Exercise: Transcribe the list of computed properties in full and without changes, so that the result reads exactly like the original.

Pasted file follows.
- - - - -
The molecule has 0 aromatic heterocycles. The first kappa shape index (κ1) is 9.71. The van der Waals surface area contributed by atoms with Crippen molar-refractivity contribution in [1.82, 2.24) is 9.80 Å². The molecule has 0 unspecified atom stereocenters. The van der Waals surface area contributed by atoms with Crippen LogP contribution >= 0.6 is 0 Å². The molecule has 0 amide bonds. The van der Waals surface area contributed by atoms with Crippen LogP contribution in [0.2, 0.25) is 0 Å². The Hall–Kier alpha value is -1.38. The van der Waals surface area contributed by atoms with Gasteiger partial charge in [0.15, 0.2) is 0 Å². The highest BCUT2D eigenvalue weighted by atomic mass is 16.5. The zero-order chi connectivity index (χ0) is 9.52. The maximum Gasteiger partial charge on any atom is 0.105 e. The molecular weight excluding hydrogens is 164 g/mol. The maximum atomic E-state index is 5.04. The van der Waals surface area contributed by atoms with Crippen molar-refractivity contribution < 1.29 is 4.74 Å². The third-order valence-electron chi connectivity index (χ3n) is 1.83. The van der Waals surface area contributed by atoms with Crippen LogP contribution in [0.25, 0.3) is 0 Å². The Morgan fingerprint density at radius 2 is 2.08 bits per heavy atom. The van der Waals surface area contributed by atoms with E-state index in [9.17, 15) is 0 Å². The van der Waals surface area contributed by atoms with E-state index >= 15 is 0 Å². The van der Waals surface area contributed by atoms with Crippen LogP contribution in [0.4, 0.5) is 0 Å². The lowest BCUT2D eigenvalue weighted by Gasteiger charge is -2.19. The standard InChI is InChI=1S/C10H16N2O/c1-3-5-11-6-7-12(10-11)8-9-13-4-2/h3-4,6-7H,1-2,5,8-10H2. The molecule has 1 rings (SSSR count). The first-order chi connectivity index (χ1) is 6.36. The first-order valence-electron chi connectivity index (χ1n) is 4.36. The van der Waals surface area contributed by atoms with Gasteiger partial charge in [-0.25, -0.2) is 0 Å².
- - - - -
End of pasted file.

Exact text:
The molecule has 0 aromatic heterocycles. The first kappa shape index (κ1) is 9.71. The van der Waals surface area contributed by atoms with Crippen molar-refractivity contribution in [1.82, 2.24) is 9.80 Å². The molecule has 0 unspecified atom stereocenters. The van der Waals surface area contributed by atoms with Crippen LogP contribution >= 0.6 is 0 Å². The molecule has 0 amide bonds. The van der Waals surface area contributed by atoms with Crippen LogP contribution in [0.2, 0.25) is 0 Å². The Hall–Kier alpha value is -1.38. The van der Waals surface area contributed by atoms with Gasteiger partial charge in [0.15, 0.2) is 0 Å². The highest BCUT2D eigenvalue weighted by atomic mass is 16.5. The zero-order chi connectivity index (χ0) is 9.52. The maximum Gasteiger partial charge on any atom is 0.105 e. The molecular weight excluding hydrogens is 164 g/mol. The maximum atomic E-state index is 5.04. The van der Waals surface area contributed by atoms with Crippen molar-refractivity contribution < 1.29 is 4.74 Å². The third-order valence-electron chi connectivity index (χ3n) is 1.83. The van der Waals surface area contributed by atoms with Crippen LogP contribution in [0.25, 0.3) is 0 Å². The Morgan fingerprint density at radius 2 is 2.08 bits per heavy atom. The van der Waals surface area contributed by atoms with E-state index in [9.17, 15) is 0 Å². The van der Waals surface area contributed by atoms with E-state index >= 15 is 0 Å². The van der Waals surface area contributed by atoms with Crippen LogP contribution in [0.4, 0.5) is 0 Å². The lowest BCUT2D eigenvalue weighted by Gasteiger charge is -2.19. The standard InChI is InChI=1S/C10H16N2O/c1-3-5-11-6-7-12(10-11)8-9-13-4-2/h3-4,6-7H,1-2,5,8-10H2. The molecule has 1 rings (SSSR count). The first-order chi connectivity index (χ1) is 6.36. The first-order valence-electron chi connectivity index (χ1n) is 4.36. The van der Waals surface area contributed by atoms with Gasteiger partial charge in [-0.25, -0.2) is 0 Å².